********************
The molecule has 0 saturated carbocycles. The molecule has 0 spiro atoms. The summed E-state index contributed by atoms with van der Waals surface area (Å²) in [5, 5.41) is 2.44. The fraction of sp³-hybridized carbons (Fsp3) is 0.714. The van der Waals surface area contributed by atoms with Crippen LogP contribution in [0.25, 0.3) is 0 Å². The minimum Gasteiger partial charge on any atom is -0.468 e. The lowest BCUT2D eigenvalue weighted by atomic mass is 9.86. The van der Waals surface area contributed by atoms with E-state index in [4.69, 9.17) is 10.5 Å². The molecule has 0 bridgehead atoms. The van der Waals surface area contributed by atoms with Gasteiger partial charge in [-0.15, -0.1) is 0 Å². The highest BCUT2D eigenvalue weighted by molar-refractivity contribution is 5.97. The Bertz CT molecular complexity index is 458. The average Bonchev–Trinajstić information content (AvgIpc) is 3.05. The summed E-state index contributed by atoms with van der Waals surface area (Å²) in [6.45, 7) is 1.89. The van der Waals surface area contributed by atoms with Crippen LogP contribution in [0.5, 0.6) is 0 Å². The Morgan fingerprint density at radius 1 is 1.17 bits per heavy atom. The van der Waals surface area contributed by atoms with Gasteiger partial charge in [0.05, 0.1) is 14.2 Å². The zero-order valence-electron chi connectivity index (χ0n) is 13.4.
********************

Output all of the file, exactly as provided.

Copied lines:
The molecule has 0 saturated carbocycles. The molecule has 0 spiro atoms. The summed E-state index contributed by atoms with van der Waals surface area (Å²) in [5, 5.41) is 2.44. The fraction of sp³-hybridized carbons (Fsp3) is 0.714. The van der Waals surface area contributed by atoms with Crippen LogP contribution in [0.25, 0.3) is 0 Å². The minimum Gasteiger partial charge on any atom is -0.468 e. The lowest BCUT2D eigenvalue weighted by atomic mass is 9.86. The van der Waals surface area contributed by atoms with E-state index in [4.69, 9.17) is 10.5 Å². The molecule has 0 bridgehead atoms. The van der Waals surface area contributed by atoms with Gasteiger partial charge in [-0.15, -0.1) is 0 Å². The highest BCUT2D eigenvalue weighted by molar-refractivity contribution is 5.97. The Bertz CT molecular complexity index is 458. The average Bonchev–Trinajstić information content (AvgIpc) is 3.05. The summed E-state index contributed by atoms with van der Waals surface area (Å²) in [6.45, 7) is 1.89. The van der Waals surface area contributed by atoms with Crippen LogP contribution in [0.5, 0.6) is 0 Å². The Morgan fingerprint density at radius 1 is 1.17 bits per heavy atom. The van der Waals surface area contributed by atoms with Gasteiger partial charge in [0.05, 0.1) is 14.2 Å². The zero-order valence-electron chi connectivity index (χ0n) is 13.4.